Bribery, fraud and corruption stall service delivery, making the rich even richer, and the poor and vulnerable even poorer.
According to Kaizer Kganyago, the Head of Stakeholder Relations and Communications at the Special Investigating Unit (SIU), corruption has a negative impact on government’s ability to deliver basic services, such as electricity, roads, build infrastructure, and provide healthcare, water and sanitation.
“Corruption in public administration affects all of us. It takes trust out of the system. It takes money out of the system that could otherwise be used for the good of the community”.
“It leaves the less privileged poorer, and cuts down employment opportunities as less resources are available for public investment,” he says.
What is corruption?
Corruption is when people in power use their position to make themselves or others they know rich, or to benefit themselves in some other way.
“This includes accepting bribes or other gifts and using public money for personal gain,“ says Kganyago.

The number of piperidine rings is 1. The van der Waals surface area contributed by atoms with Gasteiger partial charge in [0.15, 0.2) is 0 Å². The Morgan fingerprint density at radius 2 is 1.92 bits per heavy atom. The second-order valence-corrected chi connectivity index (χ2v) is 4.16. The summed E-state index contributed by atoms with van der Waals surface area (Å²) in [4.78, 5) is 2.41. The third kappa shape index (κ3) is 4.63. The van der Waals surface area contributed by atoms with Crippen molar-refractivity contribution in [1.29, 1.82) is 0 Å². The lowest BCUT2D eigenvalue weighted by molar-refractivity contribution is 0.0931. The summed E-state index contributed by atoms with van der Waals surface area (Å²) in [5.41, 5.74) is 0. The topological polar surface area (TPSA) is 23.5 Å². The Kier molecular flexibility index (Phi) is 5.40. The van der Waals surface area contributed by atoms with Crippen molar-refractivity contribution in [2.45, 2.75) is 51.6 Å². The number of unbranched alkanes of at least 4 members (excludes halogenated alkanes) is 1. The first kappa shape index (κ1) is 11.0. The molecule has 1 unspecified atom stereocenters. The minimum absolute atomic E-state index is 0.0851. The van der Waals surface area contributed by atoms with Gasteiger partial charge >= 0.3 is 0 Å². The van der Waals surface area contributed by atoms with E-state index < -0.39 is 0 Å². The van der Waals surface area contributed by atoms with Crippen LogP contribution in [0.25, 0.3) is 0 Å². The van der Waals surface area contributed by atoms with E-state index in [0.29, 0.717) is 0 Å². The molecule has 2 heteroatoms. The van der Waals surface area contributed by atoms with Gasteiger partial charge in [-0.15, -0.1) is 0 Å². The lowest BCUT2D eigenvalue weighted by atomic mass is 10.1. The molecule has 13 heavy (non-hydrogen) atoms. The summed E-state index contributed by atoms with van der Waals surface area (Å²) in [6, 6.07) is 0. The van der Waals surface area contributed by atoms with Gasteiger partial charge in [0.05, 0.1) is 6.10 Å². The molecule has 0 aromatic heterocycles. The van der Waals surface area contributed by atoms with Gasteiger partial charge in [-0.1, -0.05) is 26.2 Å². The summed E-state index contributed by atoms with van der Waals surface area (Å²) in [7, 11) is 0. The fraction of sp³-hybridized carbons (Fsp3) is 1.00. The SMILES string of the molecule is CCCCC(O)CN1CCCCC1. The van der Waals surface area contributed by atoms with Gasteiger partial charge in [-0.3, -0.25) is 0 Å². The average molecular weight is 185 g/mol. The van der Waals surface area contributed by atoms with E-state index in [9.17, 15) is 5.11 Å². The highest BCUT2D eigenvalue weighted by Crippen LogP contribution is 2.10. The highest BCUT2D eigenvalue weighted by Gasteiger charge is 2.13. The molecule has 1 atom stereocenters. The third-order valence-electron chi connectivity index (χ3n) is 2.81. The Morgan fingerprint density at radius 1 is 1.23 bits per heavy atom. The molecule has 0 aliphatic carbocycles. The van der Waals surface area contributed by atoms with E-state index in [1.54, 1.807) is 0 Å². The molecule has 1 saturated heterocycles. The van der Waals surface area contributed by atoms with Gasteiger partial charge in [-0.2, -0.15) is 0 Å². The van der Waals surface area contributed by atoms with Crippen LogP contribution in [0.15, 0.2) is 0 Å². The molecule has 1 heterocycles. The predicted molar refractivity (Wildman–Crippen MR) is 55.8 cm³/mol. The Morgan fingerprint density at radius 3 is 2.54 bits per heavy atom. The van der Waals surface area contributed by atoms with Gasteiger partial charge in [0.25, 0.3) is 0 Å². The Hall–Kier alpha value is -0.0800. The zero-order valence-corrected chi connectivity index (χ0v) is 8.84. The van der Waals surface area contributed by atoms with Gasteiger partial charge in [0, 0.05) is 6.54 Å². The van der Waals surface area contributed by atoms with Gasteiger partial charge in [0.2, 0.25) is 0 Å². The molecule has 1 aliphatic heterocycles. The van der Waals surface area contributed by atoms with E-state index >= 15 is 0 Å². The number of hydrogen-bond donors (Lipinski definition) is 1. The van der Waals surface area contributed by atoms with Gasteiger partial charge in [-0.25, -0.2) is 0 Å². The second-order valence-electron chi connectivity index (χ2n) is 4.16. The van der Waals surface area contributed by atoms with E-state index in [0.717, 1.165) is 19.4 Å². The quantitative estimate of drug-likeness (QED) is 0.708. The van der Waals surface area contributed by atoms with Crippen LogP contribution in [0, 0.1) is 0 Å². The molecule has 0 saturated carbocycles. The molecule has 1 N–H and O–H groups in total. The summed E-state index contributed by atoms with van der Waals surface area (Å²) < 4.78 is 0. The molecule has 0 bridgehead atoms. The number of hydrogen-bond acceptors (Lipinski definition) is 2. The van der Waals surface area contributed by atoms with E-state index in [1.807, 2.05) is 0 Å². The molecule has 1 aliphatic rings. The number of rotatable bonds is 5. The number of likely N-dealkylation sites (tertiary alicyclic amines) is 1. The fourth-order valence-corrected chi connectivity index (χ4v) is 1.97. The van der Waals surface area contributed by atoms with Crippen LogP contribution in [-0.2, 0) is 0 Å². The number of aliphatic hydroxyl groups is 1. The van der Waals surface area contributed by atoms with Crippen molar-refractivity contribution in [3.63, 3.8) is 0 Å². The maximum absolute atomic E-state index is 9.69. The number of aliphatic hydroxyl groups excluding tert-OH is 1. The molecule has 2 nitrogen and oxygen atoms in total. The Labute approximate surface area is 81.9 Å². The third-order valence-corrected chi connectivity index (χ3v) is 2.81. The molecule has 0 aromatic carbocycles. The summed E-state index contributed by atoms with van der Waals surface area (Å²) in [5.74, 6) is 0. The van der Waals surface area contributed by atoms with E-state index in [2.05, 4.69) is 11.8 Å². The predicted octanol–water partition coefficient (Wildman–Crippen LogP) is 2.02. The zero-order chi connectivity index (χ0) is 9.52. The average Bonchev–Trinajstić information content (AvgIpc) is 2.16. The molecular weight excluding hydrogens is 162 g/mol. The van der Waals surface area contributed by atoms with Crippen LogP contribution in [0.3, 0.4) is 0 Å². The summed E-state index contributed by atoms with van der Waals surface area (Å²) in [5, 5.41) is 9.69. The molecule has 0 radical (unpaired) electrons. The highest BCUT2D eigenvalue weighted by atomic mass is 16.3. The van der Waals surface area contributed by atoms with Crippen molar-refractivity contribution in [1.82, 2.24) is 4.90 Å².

Some examples of corruption include:
- A government official selling an RDP house, which results in the house not going to the worthy recipient who has been on the waiting list for a long time.
- Bribing a traffic officer: By doing so, you don’t take responsibility for your actions and continue to put other road users and pedestrians at risk.
- Bribing police officers: Criminals who do this remain on the street and make our communities unsafe.
- Installing illegal electricity connections: Besides not paying for electricity, illegal connections don’t have the required electrical protection and people can get electrocuted.
- Giving contracts or jobs to friends or family: When this happens, the person who deserves the job does not get it, and the person employed often doesn’t have the skills needed to do the job properly.
- Manipulating a process or system in return for money, a gift or favour.
Kganyago says the public can contribute to the fight against corruption by reporting corruption at government departments, municipalities and state-owned entities.
Report corruption to the SIU by calling the toll-free whistle-blower hotline at 0800 037 774, sending an SMS to 30916, emailing firstname.lastname@example.org, or using the telephone web app: www.thehotlineapp.co.za or website: www.thehotline.co.za